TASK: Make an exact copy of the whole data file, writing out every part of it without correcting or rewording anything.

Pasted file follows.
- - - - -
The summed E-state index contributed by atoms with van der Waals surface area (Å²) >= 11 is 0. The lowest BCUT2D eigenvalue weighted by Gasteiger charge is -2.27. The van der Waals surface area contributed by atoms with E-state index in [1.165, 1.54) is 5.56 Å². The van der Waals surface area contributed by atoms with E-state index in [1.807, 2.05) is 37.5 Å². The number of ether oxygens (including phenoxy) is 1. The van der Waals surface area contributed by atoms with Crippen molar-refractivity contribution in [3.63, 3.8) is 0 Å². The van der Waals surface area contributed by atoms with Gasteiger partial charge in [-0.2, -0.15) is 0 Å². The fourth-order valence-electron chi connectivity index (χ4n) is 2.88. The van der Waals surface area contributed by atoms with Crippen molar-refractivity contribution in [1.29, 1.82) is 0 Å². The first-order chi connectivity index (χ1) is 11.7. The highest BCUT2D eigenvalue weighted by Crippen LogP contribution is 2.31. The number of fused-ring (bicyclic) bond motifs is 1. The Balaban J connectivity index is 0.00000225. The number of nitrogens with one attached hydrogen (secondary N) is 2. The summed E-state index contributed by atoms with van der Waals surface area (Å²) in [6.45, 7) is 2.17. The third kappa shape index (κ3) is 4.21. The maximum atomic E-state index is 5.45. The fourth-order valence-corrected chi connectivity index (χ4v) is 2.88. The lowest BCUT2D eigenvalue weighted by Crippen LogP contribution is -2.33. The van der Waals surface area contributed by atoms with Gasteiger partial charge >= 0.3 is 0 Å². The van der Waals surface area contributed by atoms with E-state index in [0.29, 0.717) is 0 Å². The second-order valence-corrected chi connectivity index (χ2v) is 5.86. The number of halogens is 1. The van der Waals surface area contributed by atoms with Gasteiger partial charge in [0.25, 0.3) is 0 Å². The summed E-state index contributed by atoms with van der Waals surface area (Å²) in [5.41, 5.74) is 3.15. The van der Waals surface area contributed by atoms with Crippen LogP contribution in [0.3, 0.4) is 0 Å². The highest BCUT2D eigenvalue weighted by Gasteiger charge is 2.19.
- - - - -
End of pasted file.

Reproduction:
The summed E-state index contributed by atoms with van der Waals surface area (Å²) >= 11 is 0. The lowest BCUT2D eigenvalue weighted by Gasteiger charge is -2.27. The van der Waals surface area contributed by atoms with E-state index in [1.165, 1.54) is 5.56 Å². The van der Waals surface area contributed by atoms with E-state index in [1.807, 2.05) is 37.5 Å². The number of ether oxygens (including phenoxy) is 1. The van der Waals surface area contributed by atoms with Crippen molar-refractivity contribution in [3.63, 3.8) is 0 Å². The van der Waals surface area contributed by atoms with Gasteiger partial charge in [-0.2, -0.15) is 0 Å². The fourth-order valence-electron chi connectivity index (χ4n) is 2.88. The van der Waals surface area contributed by atoms with Crippen molar-refractivity contribution in [1.29, 1.82) is 0 Å². The first-order chi connectivity index (χ1) is 11.7. The highest BCUT2D eigenvalue weighted by Crippen LogP contribution is 2.31. The number of fused-ring (bicyclic) bond motifs is 1. The Balaban J connectivity index is 0.00000225. The number of nitrogens with one attached hydrogen (secondary N) is 2. The summed E-state index contributed by atoms with van der Waals surface area (Å²) in [6.45, 7) is 2.17. The third kappa shape index (κ3) is 4.21. The maximum atomic E-state index is 5.45. The fourth-order valence-corrected chi connectivity index (χ4v) is 2.88. The lowest BCUT2D eigenvalue weighted by Crippen LogP contribution is -2.33. The van der Waals surface area contributed by atoms with Gasteiger partial charge >= 0.3 is 0 Å². The van der Waals surface area contributed by atoms with E-state index in [0.29, 0.717) is 0 Å². The second-order valence-corrected chi connectivity index (χ2v) is 5.86. The number of halogens is 1. The van der Waals surface area contributed by atoms with Gasteiger partial charge in [0.25, 0.3) is 0 Å². The summed E-state index contributed by atoms with van der Waals surface area (Å²) in [5.41, 5.74) is 3.15. The van der Waals surface area contributed by atoms with Crippen LogP contribution in [0.3, 0.4) is 0 Å². The highest BCUT2D eigenvalue weighted by Gasteiger charge is 2.19.